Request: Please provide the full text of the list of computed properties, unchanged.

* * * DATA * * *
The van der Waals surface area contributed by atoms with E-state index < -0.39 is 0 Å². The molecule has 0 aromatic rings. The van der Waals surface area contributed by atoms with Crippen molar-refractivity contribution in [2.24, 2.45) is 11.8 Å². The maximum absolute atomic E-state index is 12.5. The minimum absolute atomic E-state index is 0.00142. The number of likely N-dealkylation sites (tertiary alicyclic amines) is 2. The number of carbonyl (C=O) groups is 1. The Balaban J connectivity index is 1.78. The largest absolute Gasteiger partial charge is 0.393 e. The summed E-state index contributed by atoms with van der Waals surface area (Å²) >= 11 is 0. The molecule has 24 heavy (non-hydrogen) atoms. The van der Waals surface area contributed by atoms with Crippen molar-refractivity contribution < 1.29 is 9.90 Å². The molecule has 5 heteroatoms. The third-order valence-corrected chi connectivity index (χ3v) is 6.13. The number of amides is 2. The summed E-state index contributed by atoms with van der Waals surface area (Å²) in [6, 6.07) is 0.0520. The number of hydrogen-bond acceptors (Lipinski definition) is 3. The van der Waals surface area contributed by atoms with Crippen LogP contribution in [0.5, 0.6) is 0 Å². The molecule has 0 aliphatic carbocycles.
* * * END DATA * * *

The van der Waals surface area contributed by atoms with E-state index < -0.39 is 0 Å². The molecule has 0 aromatic rings. The van der Waals surface area contributed by atoms with Crippen molar-refractivity contribution in [2.24, 2.45) is 11.8 Å². The maximum absolute atomic E-state index is 12.5. The minimum absolute atomic E-state index is 0.00142. The number of likely N-dealkylation sites (tertiary alicyclic amines) is 2. The number of carbonyl (C=O) groups is 1. The Balaban J connectivity index is 1.78. The largest absolute Gasteiger partial charge is 0.393 e. The summed E-state index contributed by atoms with van der Waals surface area (Å²) >= 11 is 0. The molecule has 24 heavy (non-hydrogen) atoms. The van der Waals surface area contributed by atoms with Crippen molar-refractivity contribution < 1.29 is 9.90 Å². The molecule has 5 heteroatoms. The third-order valence-corrected chi connectivity index (χ3v) is 6.13. The number of amides is 2. The summed E-state index contributed by atoms with van der Waals surface area (Å²) in [6, 6.07) is 0.0520. The number of hydrogen-bond acceptors (Lipinski definition) is 3. The van der Waals surface area contributed by atoms with Crippen LogP contribution in [0.5, 0.6) is 0 Å². The molecule has 0 aliphatic carbocycles.